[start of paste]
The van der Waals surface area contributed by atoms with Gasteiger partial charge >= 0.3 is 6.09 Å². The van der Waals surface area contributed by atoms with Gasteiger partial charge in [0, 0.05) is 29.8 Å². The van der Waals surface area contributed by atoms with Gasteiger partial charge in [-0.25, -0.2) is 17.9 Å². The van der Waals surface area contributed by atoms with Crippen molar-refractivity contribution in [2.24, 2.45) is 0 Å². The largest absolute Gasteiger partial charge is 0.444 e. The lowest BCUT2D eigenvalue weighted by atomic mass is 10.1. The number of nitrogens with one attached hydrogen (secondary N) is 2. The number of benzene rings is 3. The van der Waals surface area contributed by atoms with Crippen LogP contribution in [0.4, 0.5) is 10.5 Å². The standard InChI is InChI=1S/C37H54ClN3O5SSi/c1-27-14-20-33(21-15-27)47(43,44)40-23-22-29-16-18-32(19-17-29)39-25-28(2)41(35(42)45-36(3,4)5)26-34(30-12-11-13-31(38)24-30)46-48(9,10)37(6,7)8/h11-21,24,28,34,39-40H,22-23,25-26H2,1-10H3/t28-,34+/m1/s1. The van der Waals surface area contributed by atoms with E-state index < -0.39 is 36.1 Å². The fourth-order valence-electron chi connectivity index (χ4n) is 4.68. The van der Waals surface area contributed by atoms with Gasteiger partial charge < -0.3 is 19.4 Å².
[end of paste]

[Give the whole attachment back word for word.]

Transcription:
The van der Waals surface area contributed by atoms with Gasteiger partial charge >= 0.3 is 6.09 Å². The van der Waals surface area contributed by atoms with Gasteiger partial charge in [0, 0.05) is 29.8 Å². The van der Waals surface area contributed by atoms with Gasteiger partial charge in [-0.25, -0.2) is 17.9 Å². The van der Waals surface area contributed by atoms with Crippen molar-refractivity contribution in [2.24, 2.45) is 0 Å². The largest absolute Gasteiger partial charge is 0.444 e. The lowest BCUT2D eigenvalue weighted by atomic mass is 10.1. The number of nitrogens with one attached hydrogen (secondary N) is 2. The number of benzene rings is 3. The van der Waals surface area contributed by atoms with Crippen LogP contribution in [0.4, 0.5) is 10.5 Å². The standard InChI is InChI=1S/C37H54ClN3O5SSi/c1-27-14-20-33(21-15-27)47(43,44)40-23-22-29-16-18-32(19-17-29)39-25-28(2)41(35(42)45-36(3,4)5)26-34(30-12-11-13-31(38)24-30)46-48(9,10)37(6,7)8/h11-21,24,28,34,39-40H,22-23,25-26H2,1-10H3/t28-,34+/m1/s1. The van der Waals surface area contributed by atoms with E-state index < -0.39 is 36.1 Å². The fourth-order valence-electron chi connectivity index (χ4n) is 4.68. The van der Waals surface area contributed by atoms with Gasteiger partial charge < -0.3 is 19.4 Å².